Marcus model.Labor law. A method for determining whether a union member’s state-law claim against the employer is preempted by federal law, by focusing on whether the state-law claim can be maintained independently of an interpretation of the collective-bargaining agreement. • In Lingle v. Norge Div. of Magic Chef, Inc., 486 U.S. 399, 108 S.Ct. 1877 (1988), the Supreme

Court held that a union member’s state-law retaliatory-discharge claim was not preempted by the Labor–Management Relations Act because the claim could be resolved without interpreting the collective-bargaining agreement. There are at least two models for applying the Lingle test: the White model, which focuses on whether the claim is negotiable or nonnegotiable (that is, whether state law allows the claim to be waived by a private contract), and the Marcus model, which focuses on the independence of the claim in relation to the collective-bargaining agreement. Under the Marcus model, if the claim can be maintained separately from an interpretation of the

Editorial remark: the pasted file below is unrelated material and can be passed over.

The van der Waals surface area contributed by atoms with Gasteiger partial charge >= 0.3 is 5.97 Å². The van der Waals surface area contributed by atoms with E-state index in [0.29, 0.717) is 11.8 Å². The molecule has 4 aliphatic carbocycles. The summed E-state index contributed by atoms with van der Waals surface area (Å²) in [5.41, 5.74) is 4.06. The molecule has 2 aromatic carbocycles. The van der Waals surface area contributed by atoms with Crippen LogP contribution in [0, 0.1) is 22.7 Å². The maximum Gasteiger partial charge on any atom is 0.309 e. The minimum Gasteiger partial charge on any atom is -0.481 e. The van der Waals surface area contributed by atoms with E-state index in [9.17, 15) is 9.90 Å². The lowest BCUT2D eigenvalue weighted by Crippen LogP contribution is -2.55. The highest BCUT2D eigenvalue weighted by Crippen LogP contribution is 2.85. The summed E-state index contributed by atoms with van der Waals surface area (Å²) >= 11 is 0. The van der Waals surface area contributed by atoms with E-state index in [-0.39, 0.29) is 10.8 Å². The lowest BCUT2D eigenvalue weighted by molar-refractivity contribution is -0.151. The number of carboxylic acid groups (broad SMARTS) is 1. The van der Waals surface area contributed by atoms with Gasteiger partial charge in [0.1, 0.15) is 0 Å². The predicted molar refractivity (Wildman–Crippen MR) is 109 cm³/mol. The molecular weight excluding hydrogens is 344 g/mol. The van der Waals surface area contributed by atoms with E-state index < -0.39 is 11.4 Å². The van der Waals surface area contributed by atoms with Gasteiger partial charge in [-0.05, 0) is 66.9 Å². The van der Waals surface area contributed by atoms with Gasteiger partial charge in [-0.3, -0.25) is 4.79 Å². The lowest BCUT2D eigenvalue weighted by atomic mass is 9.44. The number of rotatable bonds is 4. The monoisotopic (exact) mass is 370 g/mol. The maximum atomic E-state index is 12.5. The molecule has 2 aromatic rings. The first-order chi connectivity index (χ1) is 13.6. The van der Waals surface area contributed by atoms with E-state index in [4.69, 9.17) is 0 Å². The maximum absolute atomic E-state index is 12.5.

collective-bargaining agreement, it is not preempted regardless of whether the claim is generally waivable in contract. The Marcus model is named for the author of the law-review note in which it was proposed. Stephanie R. Marcus, Note, The Need for a New Approach to Federal Preemption of Union Members’ State Law Claims, 99 Yale L.J. 209 (1989). See LINGLE TEST.Cf. WHITE MODEL.

[Blacks Law 8th]